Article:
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Personal Assistants for Plane Passengers

Paxflow has designed an electronic boarding pass that can alert passengers about departure times, flight delays, gate changes and discount offers at airport shops.
By Beth Bacheldor
Feb 15, 2008— All too often, you arrive at the airport early to clear security only to find your flight has been delayed for who knows how long. Then comes the dance of killing time by wandering around the airport shops and rushing back to the gate in the hope that you haven't missed your flight. Paxflow, a startup based in Singapore, thinks there's a better way. The company has designed an electronic boarding pass that can alert passengers about departure times, flight delays, up-to-the-minute gate changes, and even special discounts being offered at duty-free shops and other retail outlets within airports.

Paxflow's airport solution is called the Personal Passenger Assist (PPA). The e-passes, which are roughly the size of credit cards, contain 2.4 GHz active RFID tags. A wireless network of sensors sends data to and from the tags, while software serves as the information hub and provides a real-time view of each passenger's location within the airport. The e-passes beep, alerting passengers to new messages.

Earlier this year, Paxflow conducted a pilot of the PPA system with Swiss airline Flybaboo at Geneva International Airport. Paxflow CEO Jon Lowther says a network of the sensors was installed in key zones in the airport—between the check-in area and the boarding gate, in retail areas within the concourse and at security gates. Flybaboo passengers received the electronic boarding passes at check-in and returned them when they boarded the aircraft.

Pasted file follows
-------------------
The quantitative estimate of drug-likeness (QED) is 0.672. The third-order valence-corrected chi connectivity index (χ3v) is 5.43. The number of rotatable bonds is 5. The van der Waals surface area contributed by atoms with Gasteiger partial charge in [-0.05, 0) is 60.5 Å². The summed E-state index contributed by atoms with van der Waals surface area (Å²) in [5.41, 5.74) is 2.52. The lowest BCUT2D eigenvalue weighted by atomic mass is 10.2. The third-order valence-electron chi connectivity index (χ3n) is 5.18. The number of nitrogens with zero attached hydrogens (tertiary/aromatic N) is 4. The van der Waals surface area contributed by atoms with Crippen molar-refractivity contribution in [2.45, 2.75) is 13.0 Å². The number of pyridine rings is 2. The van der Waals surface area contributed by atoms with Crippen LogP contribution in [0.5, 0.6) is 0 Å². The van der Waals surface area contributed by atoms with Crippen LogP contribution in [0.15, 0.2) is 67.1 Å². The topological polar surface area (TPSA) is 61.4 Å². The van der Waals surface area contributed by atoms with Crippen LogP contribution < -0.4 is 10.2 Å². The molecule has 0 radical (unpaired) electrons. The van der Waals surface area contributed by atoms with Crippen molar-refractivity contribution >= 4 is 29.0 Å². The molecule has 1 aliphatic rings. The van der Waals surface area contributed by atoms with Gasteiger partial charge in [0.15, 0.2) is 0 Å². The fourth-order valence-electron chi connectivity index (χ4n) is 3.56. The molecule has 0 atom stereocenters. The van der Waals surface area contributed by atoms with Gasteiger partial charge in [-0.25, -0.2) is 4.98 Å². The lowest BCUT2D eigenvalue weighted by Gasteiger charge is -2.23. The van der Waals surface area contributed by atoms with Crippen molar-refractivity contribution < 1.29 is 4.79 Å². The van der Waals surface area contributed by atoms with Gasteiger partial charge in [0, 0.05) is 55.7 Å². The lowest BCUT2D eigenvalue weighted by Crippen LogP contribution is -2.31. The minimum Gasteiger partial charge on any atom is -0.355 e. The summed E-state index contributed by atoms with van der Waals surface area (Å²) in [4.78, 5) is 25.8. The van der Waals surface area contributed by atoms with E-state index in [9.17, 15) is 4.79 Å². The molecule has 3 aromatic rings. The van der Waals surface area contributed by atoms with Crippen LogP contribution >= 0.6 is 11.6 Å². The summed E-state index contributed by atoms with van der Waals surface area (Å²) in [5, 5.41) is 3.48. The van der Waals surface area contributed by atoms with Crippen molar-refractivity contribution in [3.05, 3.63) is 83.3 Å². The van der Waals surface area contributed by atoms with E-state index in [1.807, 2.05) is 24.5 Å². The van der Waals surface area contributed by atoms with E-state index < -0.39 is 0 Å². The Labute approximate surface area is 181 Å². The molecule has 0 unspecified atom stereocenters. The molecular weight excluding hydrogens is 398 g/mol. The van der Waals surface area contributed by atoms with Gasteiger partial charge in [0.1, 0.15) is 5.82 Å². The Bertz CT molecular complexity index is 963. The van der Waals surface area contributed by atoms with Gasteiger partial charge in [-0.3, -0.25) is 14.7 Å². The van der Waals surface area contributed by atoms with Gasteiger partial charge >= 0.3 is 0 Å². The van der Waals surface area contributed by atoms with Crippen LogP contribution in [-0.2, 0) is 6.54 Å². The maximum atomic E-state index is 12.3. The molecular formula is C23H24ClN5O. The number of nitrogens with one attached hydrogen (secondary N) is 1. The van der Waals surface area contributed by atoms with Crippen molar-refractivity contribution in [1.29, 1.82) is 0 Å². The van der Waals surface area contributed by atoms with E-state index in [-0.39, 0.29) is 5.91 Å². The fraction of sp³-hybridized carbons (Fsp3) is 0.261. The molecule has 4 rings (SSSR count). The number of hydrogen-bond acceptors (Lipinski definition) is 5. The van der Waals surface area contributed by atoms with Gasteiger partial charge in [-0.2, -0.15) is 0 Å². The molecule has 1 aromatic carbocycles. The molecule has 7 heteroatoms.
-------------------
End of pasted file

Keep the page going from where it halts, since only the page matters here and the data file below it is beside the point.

Lowther says the PPA would also benefit airlines and airports. For example, airports could track passenger flow to better understand where bottlenecks occur and make changes to improve the travel experience. And airlines could summon people who aren't at the gates, minimizing passenger-caused flight delays.

Paxflow has been researching and developing the PPA system for the past three years, building relationships with Hewlett-Packard; SITA, a provider of IT business solutions and communication services to the air transport industry; the Airports Council International (ACI), an industry group representing airports; and the International Air Transport Association (IATA), a trade association representing and serving the airline industry. Paxflow is in discussions to conduct pilots with airports in Asia, Europe and the United States. The company expects to roll out a commercial version of its technology within a year.
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